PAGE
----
"And we are certainly not going to find it sitting here," Iskierka put in, which was true, but a species of logic which put an end to any rational design of the pursuit: the two of them would be off, at once, and when Caesar, evidently not yet inclined to so protective a view of his hypothetical year-mate, began to complain, Iskierka caught him by the ruff of his neck, shook him, and none too gently dragged him squalling and protesting up onto Temeraire's back: they refused point-blank to be constrained by his slower pace.

Laurence expected some protest from Rankin; but he made none, and Granby only shook his head and ordered his handful of men aboard. "Mr. Laurence," Forthing said, a little formally, when Laurence turned, "we have the egg ready to go aboard, if Temeraire should please: I have taken the liberty of swaddling it with more padding, and Mr. Fellowes believes we may rig it hammock-fashion, that it should not suffer from any shaking which the pursuit might make necessary."

"That is very good," Temeraire said, swinging his head around to inspect the arrangements, the first sign of approval he had offered Forthing; he nosed the well-wrapped egg a little to confirm and then squatted himself awkwardly that the fittings might be lashed to the breast-bands of his abbreviated harness, and to the broader band behind the wings, and the egg thus cradled gently rocking against his chest.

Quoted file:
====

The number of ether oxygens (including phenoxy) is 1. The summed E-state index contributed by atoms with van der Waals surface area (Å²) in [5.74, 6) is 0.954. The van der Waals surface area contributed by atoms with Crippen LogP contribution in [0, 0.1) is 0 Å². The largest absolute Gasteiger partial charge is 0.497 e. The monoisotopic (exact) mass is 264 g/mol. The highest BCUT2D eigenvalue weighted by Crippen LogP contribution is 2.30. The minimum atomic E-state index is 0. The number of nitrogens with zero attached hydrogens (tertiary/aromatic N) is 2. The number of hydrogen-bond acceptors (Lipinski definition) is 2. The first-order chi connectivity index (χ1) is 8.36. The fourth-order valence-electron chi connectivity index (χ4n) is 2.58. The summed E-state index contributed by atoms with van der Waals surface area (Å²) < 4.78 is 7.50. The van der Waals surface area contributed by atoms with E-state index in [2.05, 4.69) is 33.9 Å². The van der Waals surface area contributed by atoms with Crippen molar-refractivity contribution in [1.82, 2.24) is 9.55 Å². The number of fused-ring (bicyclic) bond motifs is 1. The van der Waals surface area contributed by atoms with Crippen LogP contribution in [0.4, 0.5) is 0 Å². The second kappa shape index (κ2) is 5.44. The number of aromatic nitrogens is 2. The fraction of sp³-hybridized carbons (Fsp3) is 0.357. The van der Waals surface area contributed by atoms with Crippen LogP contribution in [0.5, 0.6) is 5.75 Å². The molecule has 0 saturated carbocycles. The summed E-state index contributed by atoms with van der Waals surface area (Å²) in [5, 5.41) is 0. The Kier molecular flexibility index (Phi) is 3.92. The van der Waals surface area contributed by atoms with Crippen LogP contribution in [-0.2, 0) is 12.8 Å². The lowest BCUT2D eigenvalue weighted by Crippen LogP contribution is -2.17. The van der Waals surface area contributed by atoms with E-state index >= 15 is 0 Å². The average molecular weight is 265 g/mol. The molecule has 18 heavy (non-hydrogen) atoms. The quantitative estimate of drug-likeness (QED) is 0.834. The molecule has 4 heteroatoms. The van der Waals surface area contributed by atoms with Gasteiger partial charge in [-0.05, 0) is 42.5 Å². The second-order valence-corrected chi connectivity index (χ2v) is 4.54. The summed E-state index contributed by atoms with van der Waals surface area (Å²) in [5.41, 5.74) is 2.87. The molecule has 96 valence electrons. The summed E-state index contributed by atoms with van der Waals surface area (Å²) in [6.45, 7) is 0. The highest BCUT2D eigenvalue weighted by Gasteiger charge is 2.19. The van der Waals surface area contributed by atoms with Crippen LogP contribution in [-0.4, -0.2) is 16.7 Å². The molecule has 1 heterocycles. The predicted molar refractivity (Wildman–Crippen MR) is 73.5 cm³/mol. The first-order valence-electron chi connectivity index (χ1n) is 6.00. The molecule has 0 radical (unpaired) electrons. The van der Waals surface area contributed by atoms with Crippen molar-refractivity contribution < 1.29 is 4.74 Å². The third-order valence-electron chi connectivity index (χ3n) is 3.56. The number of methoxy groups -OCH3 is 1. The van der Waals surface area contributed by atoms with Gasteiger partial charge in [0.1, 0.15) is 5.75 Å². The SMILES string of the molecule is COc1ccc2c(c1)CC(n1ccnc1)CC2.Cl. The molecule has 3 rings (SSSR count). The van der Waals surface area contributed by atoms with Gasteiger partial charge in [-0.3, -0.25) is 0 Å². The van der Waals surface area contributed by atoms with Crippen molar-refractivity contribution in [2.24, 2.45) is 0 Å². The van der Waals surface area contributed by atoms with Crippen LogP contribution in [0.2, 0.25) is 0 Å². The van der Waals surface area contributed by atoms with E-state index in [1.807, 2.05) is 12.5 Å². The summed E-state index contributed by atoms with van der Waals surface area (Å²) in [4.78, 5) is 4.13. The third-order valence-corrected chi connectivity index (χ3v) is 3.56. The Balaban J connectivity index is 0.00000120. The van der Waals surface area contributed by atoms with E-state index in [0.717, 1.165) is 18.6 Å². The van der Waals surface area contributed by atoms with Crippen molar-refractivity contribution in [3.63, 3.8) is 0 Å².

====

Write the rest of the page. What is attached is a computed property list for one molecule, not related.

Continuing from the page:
There were some sidelong and hostile looks towards Forthing and this operation, from the few officers who had accompanied Granby: if they had grudged a little before that Forthing should be situated so near the eggs, and have the best prospects of securing for himself the captaincy of the preferable Yellow Reaper, Laurence could well imagine their feelings now. They had all swallowed an assignment to a remote and undesirable posting, with few chances of seeing all-important combat or of advancement, with the only consolation the prospect of promotion for men who could not have hoped for the step otherwise.

Laurence did not think they would find the lost egg. Tharkay's expression, looking at the trail, had not been sanguine, even if discretion had prevented him from conveying a discouraging opinion in the hearing of the excessively interested dragons. The smugglers must know their course, and anticipate pursuit: they had already found themselves at least this one route through the wilderness, and likely knew other passages.

So there was one chance only left, the stunted egg: undesirable by comparison yet priceless now, and to make matters worse, this must substantially worsen the breeding prospects of the new colony. Jane meant to send them more eggs, Laurence knew, but these three had been intended as the foundation, and the Yellow Reaper perhaps the most critical. If the egg had hatched a sire, who might be bred against many other lines, Jane would have sent a wider variety of the eggs of many more desirable breeds, for which men already here and established in service could aim to be preferred. If the egg had hatched a dam, the aviators likely hoped that a lack of alternatives might incline Temeraire to affection.